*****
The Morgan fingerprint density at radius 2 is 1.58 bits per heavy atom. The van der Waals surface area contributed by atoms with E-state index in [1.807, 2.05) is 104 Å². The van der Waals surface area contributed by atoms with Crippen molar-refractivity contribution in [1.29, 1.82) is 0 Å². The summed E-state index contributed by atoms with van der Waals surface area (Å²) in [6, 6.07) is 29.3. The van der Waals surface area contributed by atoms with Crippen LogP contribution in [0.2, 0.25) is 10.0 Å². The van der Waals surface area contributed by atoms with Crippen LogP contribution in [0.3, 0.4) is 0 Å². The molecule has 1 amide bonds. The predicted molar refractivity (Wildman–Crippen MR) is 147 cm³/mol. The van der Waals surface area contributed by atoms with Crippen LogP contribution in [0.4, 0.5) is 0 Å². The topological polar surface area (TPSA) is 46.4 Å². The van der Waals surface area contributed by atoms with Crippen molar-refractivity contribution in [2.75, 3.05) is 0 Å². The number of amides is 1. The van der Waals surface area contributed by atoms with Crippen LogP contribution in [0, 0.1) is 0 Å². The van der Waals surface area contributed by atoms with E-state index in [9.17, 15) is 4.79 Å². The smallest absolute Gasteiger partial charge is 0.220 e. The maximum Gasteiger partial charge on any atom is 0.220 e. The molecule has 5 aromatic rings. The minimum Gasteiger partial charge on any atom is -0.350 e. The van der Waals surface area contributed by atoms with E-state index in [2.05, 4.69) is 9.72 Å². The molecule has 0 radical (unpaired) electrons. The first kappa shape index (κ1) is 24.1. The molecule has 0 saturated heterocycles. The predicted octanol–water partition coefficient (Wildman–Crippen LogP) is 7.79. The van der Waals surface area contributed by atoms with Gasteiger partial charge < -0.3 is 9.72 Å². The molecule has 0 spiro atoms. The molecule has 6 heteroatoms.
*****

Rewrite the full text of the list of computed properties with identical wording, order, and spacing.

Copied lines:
The Morgan fingerprint density at radius 2 is 1.58 bits per heavy atom. The van der Waals surface area contributed by atoms with E-state index in [1.807, 2.05) is 104 Å². The van der Waals surface area contributed by atoms with Crippen molar-refractivity contribution in [1.29, 1.82) is 0 Å². The summed E-state index contributed by atoms with van der Waals surface area (Å²) in [6, 6.07) is 29.3. The van der Waals surface area contributed by atoms with Crippen LogP contribution in [0.2, 0.25) is 10.0 Å². The van der Waals surface area contributed by atoms with Crippen LogP contribution in [0.3, 0.4) is 0 Å². The molecule has 1 amide bonds. The predicted molar refractivity (Wildman–Crippen MR) is 147 cm³/mol. The van der Waals surface area contributed by atoms with Crippen LogP contribution in [0.4, 0.5) is 0 Å². The topological polar surface area (TPSA) is 46.4 Å². The van der Waals surface area contributed by atoms with Crippen molar-refractivity contribution in [2.75, 3.05) is 0 Å². The number of amides is 1. The van der Waals surface area contributed by atoms with Crippen LogP contribution in [0, 0.1) is 0 Å². The van der Waals surface area contributed by atoms with E-state index in [9.17, 15) is 4.79 Å². The smallest absolute Gasteiger partial charge is 0.220 e. The maximum Gasteiger partial charge on any atom is 0.220 e. The molecule has 5 aromatic rings. The minimum Gasteiger partial charge on any atom is -0.350 e. The van der Waals surface area contributed by atoms with E-state index in [2.05, 4.69) is 9.72 Å². The molecule has 0 radical (unpaired) electrons. The first kappa shape index (κ1) is 24.1. The molecule has 0 saturated heterocycles. The predicted octanol–water partition coefficient (Wildman–Crippen LogP) is 7.79. The van der Waals surface area contributed by atoms with Gasteiger partial charge < -0.3 is 9.72 Å². The molecule has 0 spiro atoms. The molecule has 6 heteroatoms.